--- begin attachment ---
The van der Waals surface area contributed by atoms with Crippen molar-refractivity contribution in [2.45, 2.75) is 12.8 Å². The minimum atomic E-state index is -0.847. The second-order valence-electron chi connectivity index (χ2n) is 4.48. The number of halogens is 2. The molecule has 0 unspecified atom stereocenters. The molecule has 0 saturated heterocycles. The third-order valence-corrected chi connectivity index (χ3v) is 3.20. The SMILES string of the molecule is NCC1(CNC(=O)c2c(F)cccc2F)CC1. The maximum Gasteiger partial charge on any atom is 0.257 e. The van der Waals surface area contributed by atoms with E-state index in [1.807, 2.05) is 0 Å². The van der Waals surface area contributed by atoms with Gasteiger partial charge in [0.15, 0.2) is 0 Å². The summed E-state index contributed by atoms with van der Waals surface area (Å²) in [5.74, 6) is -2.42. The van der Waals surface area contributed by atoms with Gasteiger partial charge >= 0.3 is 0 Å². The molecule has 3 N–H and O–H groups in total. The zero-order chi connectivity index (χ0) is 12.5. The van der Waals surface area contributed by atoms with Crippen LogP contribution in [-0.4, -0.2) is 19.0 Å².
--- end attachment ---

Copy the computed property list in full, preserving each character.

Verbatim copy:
The van der Waals surface area contributed by atoms with Crippen molar-refractivity contribution in [2.45, 2.75) is 12.8 Å². The minimum atomic E-state index is -0.847. The second-order valence-electron chi connectivity index (χ2n) is 4.48. The number of halogens is 2. The molecule has 0 unspecified atom stereocenters. The molecule has 0 saturated heterocycles. The third-order valence-corrected chi connectivity index (χ3v) is 3.20. The SMILES string of the molecule is NCC1(CNC(=O)c2c(F)cccc2F)CC1. The maximum Gasteiger partial charge on any atom is 0.257 e. The van der Waals surface area contributed by atoms with E-state index in [1.807, 2.05) is 0 Å². The van der Waals surface area contributed by atoms with Gasteiger partial charge in [0.15, 0.2) is 0 Å². The summed E-state index contributed by atoms with van der Waals surface area (Å²) in [5.74, 6) is -2.42. The van der Waals surface area contributed by atoms with Gasteiger partial charge >= 0.3 is 0 Å². The molecule has 3 N–H and O–H groups in total. The zero-order chi connectivity index (χ0) is 12.5. The van der Waals surface area contributed by atoms with Crippen LogP contribution in [-0.4, -0.2) is 19.0 Å².